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Airborne Contaminant Exposure Assessment Guidelines

The prevention of airborne contamination involves well-establishment assessment practices. Airborne pollutants, contaminants and pathogens could affect individuals having professional occupations ranging from medical workers to agriculture experts. Airborne contaminants can increase the risk of respiratory conditions, as well as other health problems related to the inhalation of such pollutants.

The degree of hazard and level of exposure need to be examined before employers pick the right kind of protective gear for their workers. These practices all feature among the staples for the prevention of airborne contamination.

When Should Assessments Be Performed?

The airborne contaminant assessment is crucial for companies that operate in a wide range of industries and that could potentially be exposing workers to hazards.

Some of these industries include the medical field (where the risk of airborne pathogen infections is relatively high) and companies dealing with hazardous substances like methylene chloride or lead.

Assessment will also be needed in the case of adverse symptoms experienced by the workers. Some of the most common symptoms of airborne contamination include throat irritation, reoccurring respiratory infections, breathing difficulty, coughing and other respiratory problems. Unusual odors at the workplace will also need to be examined.

The final case in which assessment will be needed involves visible emissions. If workers notice fumes, dust and vapor at the workplace, airborne contamination assessment will become mandatory.

Types of Common Airborne Contaminants

In order for the prevention of airborne contamination to be effective, the type of pollutant will need to be identified 100 percent correctly.

Dust, fumes, mist and gases are the most common types of contaminants in various industries. The airborne contaminant could also be biological. This scenario is common in labs, research and medical facilities. The contamination could come in the form of mold, bacteria, fungi and viruses.

The contaminant could also have chemical nature. If there are recommended occupational exposure guidelines, these will be taken in consideration during the assessment process.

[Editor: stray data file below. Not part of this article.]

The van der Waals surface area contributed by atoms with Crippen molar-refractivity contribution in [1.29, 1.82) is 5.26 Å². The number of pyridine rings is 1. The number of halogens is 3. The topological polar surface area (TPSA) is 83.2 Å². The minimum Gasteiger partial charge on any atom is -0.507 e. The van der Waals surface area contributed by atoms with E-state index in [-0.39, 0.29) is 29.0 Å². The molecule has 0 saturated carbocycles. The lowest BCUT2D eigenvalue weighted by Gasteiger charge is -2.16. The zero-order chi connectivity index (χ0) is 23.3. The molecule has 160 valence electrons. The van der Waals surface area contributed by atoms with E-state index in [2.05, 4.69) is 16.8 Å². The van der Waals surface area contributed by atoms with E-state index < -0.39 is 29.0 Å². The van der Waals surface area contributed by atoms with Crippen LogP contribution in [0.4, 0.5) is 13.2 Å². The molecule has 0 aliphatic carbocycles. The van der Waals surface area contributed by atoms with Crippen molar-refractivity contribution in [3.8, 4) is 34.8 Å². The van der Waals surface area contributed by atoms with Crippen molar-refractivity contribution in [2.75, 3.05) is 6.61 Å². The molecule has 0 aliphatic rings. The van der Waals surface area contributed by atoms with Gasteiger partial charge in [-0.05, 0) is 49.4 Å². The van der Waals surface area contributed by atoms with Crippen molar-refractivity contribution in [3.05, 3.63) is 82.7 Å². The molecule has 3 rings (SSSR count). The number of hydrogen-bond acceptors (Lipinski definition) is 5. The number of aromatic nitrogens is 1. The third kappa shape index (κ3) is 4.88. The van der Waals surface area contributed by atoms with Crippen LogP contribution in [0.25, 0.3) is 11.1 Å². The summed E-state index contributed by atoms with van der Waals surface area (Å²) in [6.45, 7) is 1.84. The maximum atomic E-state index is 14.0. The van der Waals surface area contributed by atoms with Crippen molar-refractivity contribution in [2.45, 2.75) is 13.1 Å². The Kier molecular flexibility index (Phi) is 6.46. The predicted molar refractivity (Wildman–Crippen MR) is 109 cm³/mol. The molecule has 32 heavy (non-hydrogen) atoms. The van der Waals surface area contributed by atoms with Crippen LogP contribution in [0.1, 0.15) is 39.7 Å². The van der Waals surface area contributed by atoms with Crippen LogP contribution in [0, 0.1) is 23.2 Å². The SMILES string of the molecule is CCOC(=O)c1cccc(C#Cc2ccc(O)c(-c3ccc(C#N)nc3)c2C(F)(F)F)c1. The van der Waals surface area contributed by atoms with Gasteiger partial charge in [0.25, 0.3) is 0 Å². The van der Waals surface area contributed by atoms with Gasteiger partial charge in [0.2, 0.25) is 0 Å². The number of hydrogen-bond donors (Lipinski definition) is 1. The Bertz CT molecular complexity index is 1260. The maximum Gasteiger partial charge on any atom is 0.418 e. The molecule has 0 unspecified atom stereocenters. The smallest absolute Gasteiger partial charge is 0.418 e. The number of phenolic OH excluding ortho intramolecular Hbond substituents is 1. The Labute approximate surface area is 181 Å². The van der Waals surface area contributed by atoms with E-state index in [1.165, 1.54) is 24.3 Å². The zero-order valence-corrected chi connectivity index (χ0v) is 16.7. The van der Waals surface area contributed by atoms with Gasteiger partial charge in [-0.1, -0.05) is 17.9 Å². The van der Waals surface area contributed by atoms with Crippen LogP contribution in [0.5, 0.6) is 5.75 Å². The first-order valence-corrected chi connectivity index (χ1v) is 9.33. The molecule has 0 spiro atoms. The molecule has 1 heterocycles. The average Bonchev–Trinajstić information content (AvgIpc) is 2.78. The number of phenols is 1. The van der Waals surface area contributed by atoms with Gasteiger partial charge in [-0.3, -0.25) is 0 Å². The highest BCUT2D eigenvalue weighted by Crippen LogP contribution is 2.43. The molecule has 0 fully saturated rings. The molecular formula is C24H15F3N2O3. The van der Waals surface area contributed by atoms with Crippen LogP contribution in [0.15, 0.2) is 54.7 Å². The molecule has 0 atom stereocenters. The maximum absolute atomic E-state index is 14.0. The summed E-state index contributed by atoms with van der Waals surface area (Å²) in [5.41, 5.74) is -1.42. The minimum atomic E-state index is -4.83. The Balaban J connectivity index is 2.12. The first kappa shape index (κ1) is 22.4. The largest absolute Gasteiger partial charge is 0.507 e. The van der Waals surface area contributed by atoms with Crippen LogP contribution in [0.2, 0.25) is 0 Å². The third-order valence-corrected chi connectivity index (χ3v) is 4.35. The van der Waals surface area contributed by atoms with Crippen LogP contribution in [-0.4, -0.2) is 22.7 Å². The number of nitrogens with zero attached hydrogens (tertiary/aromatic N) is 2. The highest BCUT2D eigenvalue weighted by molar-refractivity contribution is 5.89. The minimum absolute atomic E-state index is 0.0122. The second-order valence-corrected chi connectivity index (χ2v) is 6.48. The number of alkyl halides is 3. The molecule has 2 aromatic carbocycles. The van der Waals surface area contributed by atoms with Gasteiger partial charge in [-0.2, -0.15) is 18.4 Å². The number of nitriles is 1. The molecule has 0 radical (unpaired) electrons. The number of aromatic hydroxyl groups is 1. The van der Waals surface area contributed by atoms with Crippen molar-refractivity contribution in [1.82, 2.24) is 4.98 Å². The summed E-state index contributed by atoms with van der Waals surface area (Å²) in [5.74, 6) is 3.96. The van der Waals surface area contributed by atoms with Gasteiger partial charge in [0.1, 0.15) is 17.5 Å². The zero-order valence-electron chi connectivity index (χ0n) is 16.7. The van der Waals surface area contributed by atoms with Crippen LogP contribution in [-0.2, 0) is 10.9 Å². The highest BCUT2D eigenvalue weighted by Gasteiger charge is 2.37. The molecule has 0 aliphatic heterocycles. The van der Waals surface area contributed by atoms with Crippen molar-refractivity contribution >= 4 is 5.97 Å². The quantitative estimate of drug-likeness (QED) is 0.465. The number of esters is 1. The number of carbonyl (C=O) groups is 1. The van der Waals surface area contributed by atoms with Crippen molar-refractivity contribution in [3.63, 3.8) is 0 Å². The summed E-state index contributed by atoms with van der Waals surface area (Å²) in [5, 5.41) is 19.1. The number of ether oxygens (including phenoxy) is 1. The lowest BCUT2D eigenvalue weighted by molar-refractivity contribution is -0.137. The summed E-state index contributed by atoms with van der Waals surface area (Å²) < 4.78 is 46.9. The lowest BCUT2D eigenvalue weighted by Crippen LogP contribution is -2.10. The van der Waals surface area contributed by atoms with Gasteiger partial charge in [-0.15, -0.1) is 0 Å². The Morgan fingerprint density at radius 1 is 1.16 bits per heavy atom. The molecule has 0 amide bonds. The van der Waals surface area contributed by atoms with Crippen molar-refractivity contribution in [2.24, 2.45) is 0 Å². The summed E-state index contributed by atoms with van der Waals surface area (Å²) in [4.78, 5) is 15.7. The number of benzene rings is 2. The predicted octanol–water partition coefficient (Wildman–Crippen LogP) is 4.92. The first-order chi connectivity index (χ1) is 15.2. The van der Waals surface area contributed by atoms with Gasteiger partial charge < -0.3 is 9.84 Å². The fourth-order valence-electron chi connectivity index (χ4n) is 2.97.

The Components of Contamination Assessment

Professionals that deal with airborne contamination assessment rely on four guiding principles for the completion of the procedure. These principles include:

  • Hazard identification
  • Dose-response assessment
  • Exposure assessment
  • Risk characterization

The first part of the process identifies the pollutant and establishes the link between its presence in the air and the adverse health effects experienced by workers. The dose-response assessment is needed to define the level of toxicity. The exposure assessment is needed to figure out which group has been affected by the airborne contamination and how long these individuals have been in contact with the pollutant. The risk characterization is the conclusive part of the process that is needed to determine the overall risks of exposure.

Once all of these steps have been completed, control approaches and strategies can be developed. The prevention of airborne contamination will clearly depend on correct pathogen or pollutant identification and full awareness of the problem’s scope. Prevention is a much more effective approach than trying to deal with an already hazardous situation. This is why regular screening is essential for a number of industries that have a relatively high risk of experiencing airborne contamination.

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